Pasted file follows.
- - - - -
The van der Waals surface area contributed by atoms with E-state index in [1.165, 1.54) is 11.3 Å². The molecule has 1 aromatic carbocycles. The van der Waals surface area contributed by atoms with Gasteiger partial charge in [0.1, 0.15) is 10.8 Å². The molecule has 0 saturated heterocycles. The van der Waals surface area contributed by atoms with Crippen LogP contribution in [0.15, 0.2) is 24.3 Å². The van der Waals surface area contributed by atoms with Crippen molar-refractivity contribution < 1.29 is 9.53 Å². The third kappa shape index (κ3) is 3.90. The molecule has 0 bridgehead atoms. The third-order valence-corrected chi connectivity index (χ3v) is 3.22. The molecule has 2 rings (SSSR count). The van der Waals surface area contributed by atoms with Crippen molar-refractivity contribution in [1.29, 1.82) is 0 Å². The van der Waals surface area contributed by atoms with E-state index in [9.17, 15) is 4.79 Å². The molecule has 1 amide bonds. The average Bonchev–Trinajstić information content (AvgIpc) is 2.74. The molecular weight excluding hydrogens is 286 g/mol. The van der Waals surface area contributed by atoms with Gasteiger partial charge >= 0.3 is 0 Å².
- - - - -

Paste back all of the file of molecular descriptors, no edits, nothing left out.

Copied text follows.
The van der Waals surface area contributed by atoms with E-state index in [1.165, 1.54) is 11.3 Å². The molecule has 1 aromatic carbocycles. The van der Waals surface area contributed by atoms with Gasteiger partial charge in [0.1, 0.15) is 10.8 Å². The molecule has 0 saturated heterocycles. The van der Waals surface area contributed by atoms with Crippen LogP contribution in [0.15, 0.2) is 24.3 Å². The van der Waals surface area contributed by atoms with Crippen molar-refractivity contribution < 1.29 is 9.53 Å². The third kappa shape index (κ3) is 3.90. The molecule has 0 bridgehead atoms. The third-order valence-corrected chi connectivity index (χ3v) is 3.22. The molecule has 2 rings (SSSR count). The van der Waals surface area contributed by atoms with Crippen molar-refractivity contribution in [1.29, 1.82) is 0 Å². The van der Waals surface area contributed by atoms with E-state index in [9.17, 15) is 4.79 Å². The molecule has 1 amide bonds. The average Bonchev–Trinajstić information content (AvgIpc) is 2.74. The molecular weight excluding hydrogens is 286 g/mol. The van der Waals surface area contributed by atoms with Gasteiger partial charge >= 0.3 is 0 Å².